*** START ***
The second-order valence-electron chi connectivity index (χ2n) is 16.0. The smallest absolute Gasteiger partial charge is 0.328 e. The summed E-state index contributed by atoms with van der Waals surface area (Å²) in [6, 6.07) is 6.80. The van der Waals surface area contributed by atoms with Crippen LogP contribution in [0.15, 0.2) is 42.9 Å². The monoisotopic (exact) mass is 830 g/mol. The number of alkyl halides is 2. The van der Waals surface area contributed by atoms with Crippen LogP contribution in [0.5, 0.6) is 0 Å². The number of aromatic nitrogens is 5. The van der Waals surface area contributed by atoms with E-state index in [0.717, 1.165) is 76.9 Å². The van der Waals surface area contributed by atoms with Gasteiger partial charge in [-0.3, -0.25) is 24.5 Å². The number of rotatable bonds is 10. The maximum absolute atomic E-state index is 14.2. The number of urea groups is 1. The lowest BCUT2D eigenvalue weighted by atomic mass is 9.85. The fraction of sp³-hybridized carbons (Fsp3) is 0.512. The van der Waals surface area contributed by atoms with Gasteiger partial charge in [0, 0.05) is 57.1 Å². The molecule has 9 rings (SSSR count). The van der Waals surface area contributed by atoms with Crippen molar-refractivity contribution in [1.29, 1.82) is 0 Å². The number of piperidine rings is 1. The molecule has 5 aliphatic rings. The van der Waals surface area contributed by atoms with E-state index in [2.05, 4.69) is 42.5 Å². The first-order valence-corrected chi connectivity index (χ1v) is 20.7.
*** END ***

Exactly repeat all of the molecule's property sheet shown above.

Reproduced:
The second-order valence-electron chi connectivity index (χ2n) is 16.0. The smallest absolute Gasteiger partial charge is 0.328 e. The summed E-state index contributed by atoms with van der Waals surface area (Å²) in [6, 6.07) is 6.80. The van der Waals surface area contributed by atoms with Crippen LogP contribution in [0.15, 0.2) is 42.9 Å². The monoisotopic (exact) mass is 830 g/mol. The number of alkyl halides is 2. The van der Waals surface area contributed by atoms with Crippen LogP contribution in [0.5, 0.6) is 0 Å². The number of aromatic nitrogens is 5. The van der Waals surface area contributed by atoms with E-state index in [0.717, 1.165) is 76.9 Å². The van der Waals surface area contributed by atoms with Gasteiger partial charge in [-0.3, -0.25) is 24.5 Å². The number of rotatable bonds is 10. The maximum absolute atomic E-state index is 14.2. The number of urea groups is 1. The lowest BCUT2D eigenvalue weighted by atomic mass is 9.85. The fraction of sp³-hybridized carbons (Fsp3) is 0.512. The van der Waals surface area contributed by atoms with Gasteiger partial charge in [0, 0.05) is 57.1 Å². The molecule has 9 rings (SSSR count). The van der Waals surface area contributed by atoms with Crippen molar-refractivity contribution in [1.29, 1.82) is 0 Å². The number of piperidine rings is 1. The molecule has 5 aliphatic rings. The van der Waals surface area contributed by atoms with E-state index in [2.05, 4.69) is 42.5 Å². The first-order valence-corrected chi connectivity index (χ1v) is 20.7.